When you think home security, Alexa and Google Assistant are not the first devices that come to mind (despite the inclusion of a camera in the Nest Hub Max.) After all, no one really wants their smart assistant to be that smart — the last thing we need is a Terminator situation.
The question is: Why not? A programmable safe word is a perfect addition to the current smart home, especially if it could be used without first triggering the command word (like Alexa or Hey, Google.) You could program in a quick, uncommon word that would contact authorities. For instance, you could use ‘pernicious’ as a safe word. How many people do you know that use that word in everyday language?
Smart home technology has evolved far beyond just standard convenience. Modern devices are capable of tasks well advanced from what early adopters might ever have imagined. For example, there are smart doorbell cameras that can measure a person’s body temperature when they ring the doorbell. With features like that in mind, why can’t a smart home be more proactive in keeping the occupants safe?
Many smart cameras have facial recognition capabilities. This feature allows the camera to provide more specific notifications like, “Bill is at the door.” However, it could also work in reverse — if your camera is armed and it sees a face you don’t recognize, it could contact the authorities.
In the same way, security cameras that utilize artificial intelligence (A.I.) could be trained to recognize dangerous situations, such as an intruder in the home or someone being held against their will. Cameras already know how to recognize fire, falls, and other threats. If your smart camera detected one of these situations, it could react appropriately.
These ideas are just speculation on the potential applications of smart home technology with regard to home security. Smart assistants also hold a tremendous amount of promise.
Smart assistants like Amazon Alexa and Google Assistant already have several security features built-in. Through Alexa Guard, the assistant can listen for the sound of broken glass, the beeping of a smoke or carbon monoxide alarm, and other dangers.
Google Assistant has similar capabilities through Nest Secure. In addition, the Google Nest Hub Max comes with a built-in Nest Camera that can be used to monitor your home through your smart display. It has already begun to blur the line between smart assistant and home security system.
More can be done, however. As we mentioned before, a safe word could be used to activate specific modes within the smart assistant. This mode could trigger other devices in the home to begin recording, even if they are currently disarmed. Ideally, the safe word would be completely customizable. In a dangerous situation, alerting someone that you activated a security system might not be the best idea. Imagine this scenario:
A repairman comes by to fix something in your home, but you get a bad feeling about the person. You want to activate your security system to record them without alerting them to it, but your phone is in the other room. You could use Alexa’s Whisper Mode to quietly pass along the safe word to arm your smart home and have it begin monitoring. Whether something happens or not, your home is protected.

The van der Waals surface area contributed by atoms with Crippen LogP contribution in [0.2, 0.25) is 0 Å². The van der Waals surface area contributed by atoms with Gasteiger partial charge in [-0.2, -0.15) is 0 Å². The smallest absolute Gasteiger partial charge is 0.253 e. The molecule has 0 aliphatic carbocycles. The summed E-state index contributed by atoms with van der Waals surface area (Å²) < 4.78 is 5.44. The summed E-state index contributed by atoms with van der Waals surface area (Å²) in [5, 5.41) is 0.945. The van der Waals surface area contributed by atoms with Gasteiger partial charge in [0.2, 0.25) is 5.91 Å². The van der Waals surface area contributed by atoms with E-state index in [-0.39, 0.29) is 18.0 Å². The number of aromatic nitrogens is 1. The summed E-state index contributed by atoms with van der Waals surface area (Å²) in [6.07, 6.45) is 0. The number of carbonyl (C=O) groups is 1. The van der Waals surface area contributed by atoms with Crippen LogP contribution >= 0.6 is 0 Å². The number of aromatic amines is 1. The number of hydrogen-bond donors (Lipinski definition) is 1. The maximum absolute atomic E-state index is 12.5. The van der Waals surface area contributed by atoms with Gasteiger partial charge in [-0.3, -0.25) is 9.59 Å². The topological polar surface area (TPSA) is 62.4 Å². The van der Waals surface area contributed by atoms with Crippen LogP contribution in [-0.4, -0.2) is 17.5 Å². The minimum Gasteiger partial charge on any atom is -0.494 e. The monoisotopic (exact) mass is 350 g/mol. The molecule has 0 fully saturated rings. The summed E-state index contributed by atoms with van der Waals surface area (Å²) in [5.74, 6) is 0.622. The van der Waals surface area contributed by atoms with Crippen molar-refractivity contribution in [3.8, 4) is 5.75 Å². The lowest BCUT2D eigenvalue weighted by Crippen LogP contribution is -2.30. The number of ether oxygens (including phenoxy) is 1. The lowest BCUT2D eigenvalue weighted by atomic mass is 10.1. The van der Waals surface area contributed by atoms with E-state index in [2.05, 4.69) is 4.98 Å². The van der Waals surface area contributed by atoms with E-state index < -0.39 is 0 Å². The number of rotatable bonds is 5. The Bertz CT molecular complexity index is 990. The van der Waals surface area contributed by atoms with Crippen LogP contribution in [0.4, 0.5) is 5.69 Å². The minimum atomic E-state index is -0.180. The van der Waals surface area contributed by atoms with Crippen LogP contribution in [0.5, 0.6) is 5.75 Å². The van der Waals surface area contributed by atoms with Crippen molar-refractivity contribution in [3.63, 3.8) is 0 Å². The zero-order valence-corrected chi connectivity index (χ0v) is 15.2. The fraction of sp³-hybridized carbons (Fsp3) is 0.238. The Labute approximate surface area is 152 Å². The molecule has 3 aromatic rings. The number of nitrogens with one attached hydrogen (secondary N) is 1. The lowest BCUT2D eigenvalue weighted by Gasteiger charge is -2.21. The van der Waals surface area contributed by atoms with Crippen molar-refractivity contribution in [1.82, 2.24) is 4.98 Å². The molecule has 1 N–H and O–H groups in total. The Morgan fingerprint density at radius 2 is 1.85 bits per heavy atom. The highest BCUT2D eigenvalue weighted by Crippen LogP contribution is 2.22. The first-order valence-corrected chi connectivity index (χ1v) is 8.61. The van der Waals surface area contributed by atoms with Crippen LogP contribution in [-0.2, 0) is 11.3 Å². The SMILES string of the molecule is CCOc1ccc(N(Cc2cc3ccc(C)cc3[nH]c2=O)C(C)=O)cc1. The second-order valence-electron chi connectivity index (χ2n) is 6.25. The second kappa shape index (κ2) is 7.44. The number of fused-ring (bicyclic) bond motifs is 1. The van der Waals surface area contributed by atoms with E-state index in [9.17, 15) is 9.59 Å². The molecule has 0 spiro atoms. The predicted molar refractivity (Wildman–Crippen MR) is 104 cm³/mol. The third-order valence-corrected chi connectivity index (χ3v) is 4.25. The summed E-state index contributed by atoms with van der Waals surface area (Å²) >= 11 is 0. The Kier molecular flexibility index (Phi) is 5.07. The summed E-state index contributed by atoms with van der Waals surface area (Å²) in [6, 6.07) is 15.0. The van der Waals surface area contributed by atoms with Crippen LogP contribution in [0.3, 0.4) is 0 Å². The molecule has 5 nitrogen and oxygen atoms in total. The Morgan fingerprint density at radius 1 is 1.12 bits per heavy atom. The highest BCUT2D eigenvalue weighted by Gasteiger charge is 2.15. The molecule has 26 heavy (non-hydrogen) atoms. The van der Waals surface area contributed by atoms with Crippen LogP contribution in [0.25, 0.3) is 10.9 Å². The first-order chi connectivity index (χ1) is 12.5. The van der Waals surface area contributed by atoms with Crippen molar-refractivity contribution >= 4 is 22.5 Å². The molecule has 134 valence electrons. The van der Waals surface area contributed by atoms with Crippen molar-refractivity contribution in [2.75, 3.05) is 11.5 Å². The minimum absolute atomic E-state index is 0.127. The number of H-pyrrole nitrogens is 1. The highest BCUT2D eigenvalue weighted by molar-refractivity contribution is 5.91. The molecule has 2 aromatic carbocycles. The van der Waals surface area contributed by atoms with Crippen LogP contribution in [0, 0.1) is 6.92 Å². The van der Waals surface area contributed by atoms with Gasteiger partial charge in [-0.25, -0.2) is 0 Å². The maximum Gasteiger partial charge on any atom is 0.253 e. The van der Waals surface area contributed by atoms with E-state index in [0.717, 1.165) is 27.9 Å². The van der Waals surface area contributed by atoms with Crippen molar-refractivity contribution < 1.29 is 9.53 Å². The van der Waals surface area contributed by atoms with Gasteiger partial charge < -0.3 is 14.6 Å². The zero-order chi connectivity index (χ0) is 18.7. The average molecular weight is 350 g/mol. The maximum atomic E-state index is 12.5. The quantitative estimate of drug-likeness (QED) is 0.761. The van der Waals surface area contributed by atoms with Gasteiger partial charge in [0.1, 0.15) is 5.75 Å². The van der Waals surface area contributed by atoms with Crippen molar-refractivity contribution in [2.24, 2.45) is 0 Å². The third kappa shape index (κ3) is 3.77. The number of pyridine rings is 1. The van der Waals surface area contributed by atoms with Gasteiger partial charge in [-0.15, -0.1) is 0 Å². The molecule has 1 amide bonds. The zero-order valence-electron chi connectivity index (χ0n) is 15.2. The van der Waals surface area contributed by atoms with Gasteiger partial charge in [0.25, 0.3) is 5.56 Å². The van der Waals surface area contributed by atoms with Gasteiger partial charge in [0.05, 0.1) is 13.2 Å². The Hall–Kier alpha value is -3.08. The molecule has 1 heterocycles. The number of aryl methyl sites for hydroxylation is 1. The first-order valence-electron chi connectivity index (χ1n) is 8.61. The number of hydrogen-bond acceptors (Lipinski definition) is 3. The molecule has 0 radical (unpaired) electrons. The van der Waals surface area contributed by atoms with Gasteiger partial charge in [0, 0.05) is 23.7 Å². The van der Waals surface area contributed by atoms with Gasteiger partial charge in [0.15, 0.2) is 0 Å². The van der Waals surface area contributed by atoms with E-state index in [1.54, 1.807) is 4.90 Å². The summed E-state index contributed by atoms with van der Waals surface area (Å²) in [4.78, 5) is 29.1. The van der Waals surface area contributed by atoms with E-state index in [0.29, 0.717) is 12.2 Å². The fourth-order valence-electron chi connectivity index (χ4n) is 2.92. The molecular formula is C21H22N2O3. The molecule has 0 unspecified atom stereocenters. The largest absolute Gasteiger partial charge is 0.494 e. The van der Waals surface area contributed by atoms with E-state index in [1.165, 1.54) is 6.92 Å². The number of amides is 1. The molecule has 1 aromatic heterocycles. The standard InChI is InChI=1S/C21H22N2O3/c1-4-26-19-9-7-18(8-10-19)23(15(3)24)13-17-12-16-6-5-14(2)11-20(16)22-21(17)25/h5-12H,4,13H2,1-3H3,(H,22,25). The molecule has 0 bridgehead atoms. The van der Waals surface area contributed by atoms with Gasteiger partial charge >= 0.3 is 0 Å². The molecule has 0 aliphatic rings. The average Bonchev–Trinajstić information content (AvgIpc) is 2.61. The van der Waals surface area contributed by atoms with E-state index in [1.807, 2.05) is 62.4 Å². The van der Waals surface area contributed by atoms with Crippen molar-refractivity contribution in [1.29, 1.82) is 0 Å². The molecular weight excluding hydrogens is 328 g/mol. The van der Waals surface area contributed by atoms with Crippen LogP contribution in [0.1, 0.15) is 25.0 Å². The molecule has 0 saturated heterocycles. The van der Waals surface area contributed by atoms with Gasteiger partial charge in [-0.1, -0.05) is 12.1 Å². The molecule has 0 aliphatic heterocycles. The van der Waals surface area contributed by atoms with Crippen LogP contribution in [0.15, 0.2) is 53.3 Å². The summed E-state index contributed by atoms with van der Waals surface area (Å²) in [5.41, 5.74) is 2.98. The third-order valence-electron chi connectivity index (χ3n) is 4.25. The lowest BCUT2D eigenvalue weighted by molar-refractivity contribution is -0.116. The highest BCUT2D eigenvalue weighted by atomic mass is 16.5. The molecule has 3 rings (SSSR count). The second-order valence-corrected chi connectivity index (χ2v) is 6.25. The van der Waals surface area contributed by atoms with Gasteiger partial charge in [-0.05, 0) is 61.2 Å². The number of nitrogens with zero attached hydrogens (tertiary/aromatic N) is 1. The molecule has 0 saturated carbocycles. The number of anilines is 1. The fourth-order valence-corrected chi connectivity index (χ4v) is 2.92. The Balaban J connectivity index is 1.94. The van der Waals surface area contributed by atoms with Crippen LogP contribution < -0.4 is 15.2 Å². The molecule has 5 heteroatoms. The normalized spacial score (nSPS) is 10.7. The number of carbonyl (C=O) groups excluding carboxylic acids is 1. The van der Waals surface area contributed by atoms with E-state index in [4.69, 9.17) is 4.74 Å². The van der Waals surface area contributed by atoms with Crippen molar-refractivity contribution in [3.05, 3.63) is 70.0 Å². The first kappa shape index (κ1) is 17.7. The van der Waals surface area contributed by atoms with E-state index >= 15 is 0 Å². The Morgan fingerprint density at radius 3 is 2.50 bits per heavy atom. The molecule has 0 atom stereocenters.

Smart assistants are in the perfect position to provide greater levels of security in the home. Their ability to Voice Match and provide personalized results means they can also listen for unfamiliar voices when you aren’t at home, potentially catching burglars in the act. Smart assistants also need the ability to contact emergency services or call 911 if asked.
A final feature they could add is something like the buddy system — a specific word or turn of phrase that sends a pre-set message to your contacts to let them know you’re in trouble. In addition to voice-activated options, simply including a panic button like so many security systems do would be yet another layer of defense.
You might wonder why features like this don’t already exist. After all, smart assistants seem like natural options for calling 911. The fact is, companies have likely already entertained the possibility of these features, and they could well be in development — but certain laws prevent companies from implementing all of these features.
There are already privacy concerns about the amount of information smart homes gather about your day-to-day life. Giving the camera the ability to monitor for dangerous activities and alert authorities would inevitably go wrong at least once or twice, and it would provide law enforcement agencies with more insight into homes than many people are willing to give.
In the same way, the ability to place 911 calls might put even more strain on an already-taxed system. According to sources, roughly 600,000 911 calls are made each day or around 240 million per year. Many of these calls are prank calls, or calls made for frivolous reasons. Adding the potential for misheard smart assistant requests into the mix worsens an already bad problem.
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